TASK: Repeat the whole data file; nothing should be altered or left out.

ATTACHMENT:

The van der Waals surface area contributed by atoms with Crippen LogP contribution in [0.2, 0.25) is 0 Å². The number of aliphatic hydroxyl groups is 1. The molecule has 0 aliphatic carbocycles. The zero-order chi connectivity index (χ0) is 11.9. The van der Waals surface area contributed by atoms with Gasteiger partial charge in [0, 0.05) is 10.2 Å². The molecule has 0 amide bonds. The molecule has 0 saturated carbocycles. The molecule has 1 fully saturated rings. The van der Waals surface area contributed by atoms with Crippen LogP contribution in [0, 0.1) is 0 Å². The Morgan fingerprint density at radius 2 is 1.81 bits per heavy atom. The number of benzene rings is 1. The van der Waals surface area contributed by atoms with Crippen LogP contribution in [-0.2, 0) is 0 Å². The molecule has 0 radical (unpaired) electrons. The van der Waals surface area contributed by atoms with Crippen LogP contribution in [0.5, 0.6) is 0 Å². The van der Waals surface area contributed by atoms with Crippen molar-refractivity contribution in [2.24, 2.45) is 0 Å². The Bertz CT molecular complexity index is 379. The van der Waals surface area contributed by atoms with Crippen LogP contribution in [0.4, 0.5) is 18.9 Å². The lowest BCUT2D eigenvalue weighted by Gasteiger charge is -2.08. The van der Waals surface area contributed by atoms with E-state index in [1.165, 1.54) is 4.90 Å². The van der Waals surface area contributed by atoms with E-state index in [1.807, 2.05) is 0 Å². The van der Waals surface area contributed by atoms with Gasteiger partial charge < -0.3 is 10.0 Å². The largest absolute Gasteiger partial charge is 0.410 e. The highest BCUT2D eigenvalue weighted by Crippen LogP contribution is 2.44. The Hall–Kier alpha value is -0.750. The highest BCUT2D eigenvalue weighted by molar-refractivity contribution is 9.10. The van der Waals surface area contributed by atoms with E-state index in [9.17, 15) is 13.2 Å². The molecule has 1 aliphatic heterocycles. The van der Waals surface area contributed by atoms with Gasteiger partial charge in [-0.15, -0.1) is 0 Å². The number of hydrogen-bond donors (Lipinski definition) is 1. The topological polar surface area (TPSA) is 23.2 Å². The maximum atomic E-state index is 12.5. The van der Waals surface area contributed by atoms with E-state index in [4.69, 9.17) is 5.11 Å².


The van der Waals surface area contributed by atoms with Crippen LogP contribution in [0.2, 0.25) is 0 Å². The number of aliphatic hydroxyl groups is 1. The molecule has 0 aliphatic carbocycles. The zero-order chi connectivity index (χ0) is 11.9. The van der Waals surface area contributed by atoms with Gasteiger partial charge in [0, 0.05) is 10.2 Å². The molecule has 0 amide bonds. The molecule has 0 saturated carbocycles. The molecule has 1 fully saturated rings. The van der Waals surface area contributed by atoms with Crippen LogP contribution in [0, 0.1) is 0 Å². The Morgan fingerprint density at radius 2 is 1.81 bits per heavy atom. The number of benzene rings is 1. The van der Waals surface area contributed by atoms with Crippen LogP contribution in [-0.2, 0) is 0 Å². The molecule has 0 radical (unpaired) electrons. The van der Waals surface area contributed by atoms with Crippen LogP contribution in [0.5, 0.6) is 0 Å². The van der Waals surface area contributed by atoms with Crippen molar-refractivity contribution in [2.24, 2.45) is 0 Å². The Bertz CT molecular complexity index is 379. The van der Waals surface area contributed by atoms with Crippen LogP contribution in [0.4, 0.5) is 18.9 Å². The lowest BCUT2D eigenvalue weighted by Gasteiger charge is -2.08. The van der Waals surface area contributed by atoms with E-state index in [1.165, 1.54) is 4.90 Å². The van der Waals surface area contributed by atoms with E-state index in [1.807, 2.05) is 0 Å². The van der Waals surface area contributed by atoms with Gasteiger partial charge < -0.3 is 10.0 Å². The largest absolute Gasteiger partial charge is 0.410 e. The highest BCUT2D eigenvalue weighted by Crippen LogP contribution is 2.44. The Hall–Kier alpha value is -0.750. The highest BCUT2D eigenvalue weighted by molar-refractivity contribution is 9.10. The van der Waals surface area contributed by atoms with E-state index in [9.17, 15) is 13.2 Å². The molecule has 1 aliphatic heterocycles. The van der Waals surface area contributed by atoms with Gasteiger partial charge in [-0.15, -0.1) is 0 Å². The number of hydrogen-bond donors (Lipinski definition) is 1. The topological polar surface area (TPSA) is 23.2 Å². The maximum atomic E-state index is 12.5. The van der Waals surface area contributed by atoms with E-state index in [4.69, 9.17) is 5.11 Å².